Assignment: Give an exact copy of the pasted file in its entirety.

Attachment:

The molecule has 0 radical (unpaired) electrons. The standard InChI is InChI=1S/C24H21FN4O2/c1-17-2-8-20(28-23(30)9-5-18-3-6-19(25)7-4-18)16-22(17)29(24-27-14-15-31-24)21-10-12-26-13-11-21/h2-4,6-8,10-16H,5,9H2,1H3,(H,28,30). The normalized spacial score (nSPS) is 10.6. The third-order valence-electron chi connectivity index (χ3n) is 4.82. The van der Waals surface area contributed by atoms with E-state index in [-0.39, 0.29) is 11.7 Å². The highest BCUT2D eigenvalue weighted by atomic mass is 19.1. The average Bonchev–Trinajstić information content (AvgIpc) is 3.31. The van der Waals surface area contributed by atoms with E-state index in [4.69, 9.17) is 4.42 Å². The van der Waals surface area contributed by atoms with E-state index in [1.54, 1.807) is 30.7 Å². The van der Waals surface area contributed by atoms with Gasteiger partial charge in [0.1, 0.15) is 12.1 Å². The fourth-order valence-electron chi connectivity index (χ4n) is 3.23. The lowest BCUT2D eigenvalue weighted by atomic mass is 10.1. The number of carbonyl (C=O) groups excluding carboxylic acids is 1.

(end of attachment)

The molecule has 0 radical (unpaired) electrons. The standard InChI is InChI=1S/C24H21FN4O2/c1-17-2-8-20(28-23(30)9-5-18-3-6-19(25)7-4-18)16-22(17)29(24-27-14-15-31-24)21-10-12-26-13-11-21/h2-4,6-8,10-16H,5,9H2,1H3,(H,28,30). The normalized spacial score (nSPS) is 10.6. The third-order valence-electron chi connectivity index (χ3n) is 4.82. The van der Waals surface area contributed by atoms with E-state index in [-0.39, 0.29) is 11.7 Å². The highest BCUT2D eigenvalue weighted by atomic mass is 19.1. The average Bonchev–Trinajstić information content (AvgIpc) is 3.31. The van der Waals surface area contributed by atoms with E-state index in [4.69, 9.17) is 4.42 Å². The van der Waals surface area contributed by atoms with E-state index in [1.54, 1.807) is 30.7 Å². The van der Waals surface area contributed by atoms with Gasteiger partial charge in [0.1, 0.15) is 12.1 Å². The fourth-order valence-electron chi connectivity index (χ4n) is 3.23. The lowest BCUT2D eigenvalue weighted by atomic mass is 10.1. The number of carbonyl (C=O) groups excluding carboxylic acids is 1.